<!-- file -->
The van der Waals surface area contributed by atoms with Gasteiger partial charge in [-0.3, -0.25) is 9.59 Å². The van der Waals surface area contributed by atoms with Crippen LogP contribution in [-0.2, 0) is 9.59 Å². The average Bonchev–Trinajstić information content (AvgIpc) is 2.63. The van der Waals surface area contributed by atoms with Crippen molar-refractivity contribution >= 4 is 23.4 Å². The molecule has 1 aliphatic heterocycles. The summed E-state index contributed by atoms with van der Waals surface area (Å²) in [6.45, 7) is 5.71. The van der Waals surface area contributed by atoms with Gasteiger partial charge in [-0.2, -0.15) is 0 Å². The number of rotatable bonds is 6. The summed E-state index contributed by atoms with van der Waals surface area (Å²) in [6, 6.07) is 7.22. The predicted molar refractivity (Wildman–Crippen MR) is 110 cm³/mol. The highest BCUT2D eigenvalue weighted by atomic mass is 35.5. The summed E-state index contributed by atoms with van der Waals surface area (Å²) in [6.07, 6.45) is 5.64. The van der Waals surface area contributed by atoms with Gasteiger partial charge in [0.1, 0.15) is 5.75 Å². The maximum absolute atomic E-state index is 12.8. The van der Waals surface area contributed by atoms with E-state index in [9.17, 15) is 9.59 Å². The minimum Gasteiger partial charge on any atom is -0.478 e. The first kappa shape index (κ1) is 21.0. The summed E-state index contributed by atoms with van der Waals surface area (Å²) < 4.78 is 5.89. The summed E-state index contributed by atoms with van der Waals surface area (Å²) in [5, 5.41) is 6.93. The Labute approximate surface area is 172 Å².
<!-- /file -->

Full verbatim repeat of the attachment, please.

The van der Waals surface area contributed by atoms with Gasteiger partial charge in [-0.3, -0.25) is 9.59 Å². The van der Waals surface area contributed by atoms with Crippen LogP contribution in [-0.2, 0) is 9.59 Å². The average Bonchev–Trinajstić information content (AvgIpc) is 2.63. The van der Waals surface area contributed by atoms with Crippen molar-refractivity contribution >= 4 is 23.4 Å². The molecule has 1 aliphatic heterocycles. The summed E-state index contributed by atoms with van der Waals surface area (Å²) in [6.45, 7) is 5.71. The van der Waals surface area contributed by atoms with Gasteiger partial charge in [-0.2, -0.15) is 0 Å². The number of rotatable bonds is 6. The summed E-state index contributed by atoms with van der Waals surface area (Å²) in [6, 6.07) is 7.22. The predicted molar refractivity (Wildman–Crippen MR) is 110 cm³/mol. The highest BCUT2D eigenvalue weighted by atomic mass is 35.5. The summed E-state index contributed by atoms with van der Waals surface area (Å²) in [6.07, 6.45) is 5.64. The van der Waals surface area contributed by atoms with Gasteiger partial charge in [0.1, 0.15) is 5.75 Å². The maximum absolute atomic E-state index is 12.8. The van der Waals surface area contributed by atoms with E-state index in [9.17, 15) is 9.59 Å². The minimum Gasteiger partial charge on any atom is -0.478 e. The first kappa shape index (κ1) is 21.0. The summed E-state index contributed by atoms with van der Waals surface area (Å²) < 4.78 is 5.89. The summed E-state index contributed by atoms with van der Waals surface area (Å²) in [5, 5.41) is 6.93. The Labute approximate surface area is 172 Å².